by Noelle Tarabulski
Compensation done well can move your team at a higher rate of speed and accuracy. Done wrong it can cause you great grief and despair.
Embedded in all my engagements is the discussion of compensation. Sometimes I put into place the Builder Consulting Group why of thinking on the matter. To date, my results have been very good, the ultimate goal is that the owner ends up very confident that his company will run like clockwork if he takes a 10 day vacation. Typically, a fair and helpful goal for many an overworked and anxious builder. The team ends up smiling as well.
In recognition of a shortage of space and time I will give you some nuggets of knowledge to help you through your compensation decisions that are placed before you this time of year.
The most important rule of compensation is this, DO NO HARM. This means be careful what you reward, as what you reward will occur again and again. Second, the one trick pony financial win on a project, with a huge payout, should be shared, but with a caveat - if it is unique and you know hard to repeat, make large compensation payouts have an informational letter attached and be signed by the recipient.
The letter should say "This compensation is a unique and bountiful event for all involved, I understand that I should not make this part of an expectation or lifestyle change, as this is a onetime event that is hard to repeat." signed by the employee. Why? The reason is that many inexperienced people will handle such events poorly and end up in personal bankruptcy. "I have the stories to tell you."
With all of the downside discussion out of the way - I have developed various plans that work across the company and allow all employees to share the results.
As the sage of management, Peter Drucker says "Develop a compensation system that rewards the individual performance while balancing individual rewards with rewards that help maintain the continuity of the entire organization as a whole."
I am in complete agreement but want to add, use spontaneous and heartfelt compensation throughout the year to recognize and reward, jobs well done, leadership well placed, risk taken, extra effort exerted. Create a budget for such moments for you the leader to reward promptly and with gratitude the deserving person, by recognition and some cold hard spontaneous cash $$$. I love it when I wear my ski jacket for the first day of skiing and find a crisp $20 in my sun glass pocket. SWEET!!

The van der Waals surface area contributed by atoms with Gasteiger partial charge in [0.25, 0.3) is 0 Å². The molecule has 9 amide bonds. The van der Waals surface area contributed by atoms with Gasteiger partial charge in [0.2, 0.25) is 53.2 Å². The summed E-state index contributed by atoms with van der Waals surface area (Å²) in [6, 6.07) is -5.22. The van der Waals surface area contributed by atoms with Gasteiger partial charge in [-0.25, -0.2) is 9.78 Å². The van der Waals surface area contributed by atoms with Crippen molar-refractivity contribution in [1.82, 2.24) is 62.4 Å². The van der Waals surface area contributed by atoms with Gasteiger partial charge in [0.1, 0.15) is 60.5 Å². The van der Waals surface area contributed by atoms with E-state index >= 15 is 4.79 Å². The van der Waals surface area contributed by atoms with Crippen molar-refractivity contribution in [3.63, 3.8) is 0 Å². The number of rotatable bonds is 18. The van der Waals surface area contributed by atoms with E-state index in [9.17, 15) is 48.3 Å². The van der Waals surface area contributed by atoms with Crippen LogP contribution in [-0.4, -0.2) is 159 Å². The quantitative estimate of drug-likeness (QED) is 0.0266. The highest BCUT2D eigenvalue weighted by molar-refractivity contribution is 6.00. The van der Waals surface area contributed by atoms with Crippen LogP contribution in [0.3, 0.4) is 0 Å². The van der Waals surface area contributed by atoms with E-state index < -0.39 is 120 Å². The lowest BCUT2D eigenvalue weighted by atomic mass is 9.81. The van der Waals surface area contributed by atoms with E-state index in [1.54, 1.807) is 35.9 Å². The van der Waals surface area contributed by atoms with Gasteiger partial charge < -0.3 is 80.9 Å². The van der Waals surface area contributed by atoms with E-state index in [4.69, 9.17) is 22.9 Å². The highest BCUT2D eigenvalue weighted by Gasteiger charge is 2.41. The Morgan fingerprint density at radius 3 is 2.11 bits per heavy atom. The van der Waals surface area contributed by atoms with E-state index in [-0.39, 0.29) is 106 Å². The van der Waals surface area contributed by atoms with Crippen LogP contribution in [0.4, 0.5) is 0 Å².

If you have issues with compensation, it may be because you do not have good enough reporting systems and metrics in place to reward effectively - at the activity level, project level, function level and then overall company performance level. Please note: Get your &^&*^&^(* so you can). This means on my 1 to 10 scale you are at most a 4.99 company.
What I mean is I love to reward - at the execution of a zero punch list at a closing (that is honest and accurate), that the average cycle time for the company or super or both is spot on. That the PM ran the project within budget the life of the job, and that overall the company beat their current goal of 7.5% net. Thus all employees get a piece of the pie. Of course, some vesting of all that money earned should be in place so your team stays on board for a long time. (I can help with the concept as well.)
If it were easy, I would not be writing this. I have witnessed mostly compensation gone wrong. When you do it right. Well you can enjoy the beaches of the world, or the ski slopes (a little bias here).
The moral of this little chat, is this. Do not screw this up. It can really wreck your peace and harmony.
You know how to reach me. A short 2 day visit, could solve most of this challenge. Have a GREAT THANKSGIVING. We have a lot to be thankful for in housing in 2019. Enjoy a great meal and the love and fellowship of friends and family. Play a little football with the kids. :)
Home builders and developers are the backbone of this country. They work hard, take risks, and create more wealth for society than any other sector of the economy. If you are a home builder and concerned about your results - you can do better! If you want to find out more, call me at 303.525.4944 or email me at email@example.com and LinkedIn is a great place to find out more about my credentials, background, and references.
My first three questions when you call are usually:
1) How many units do you sell per year?
2) What is your average sale price range?
3) What is your projected net income for the current year?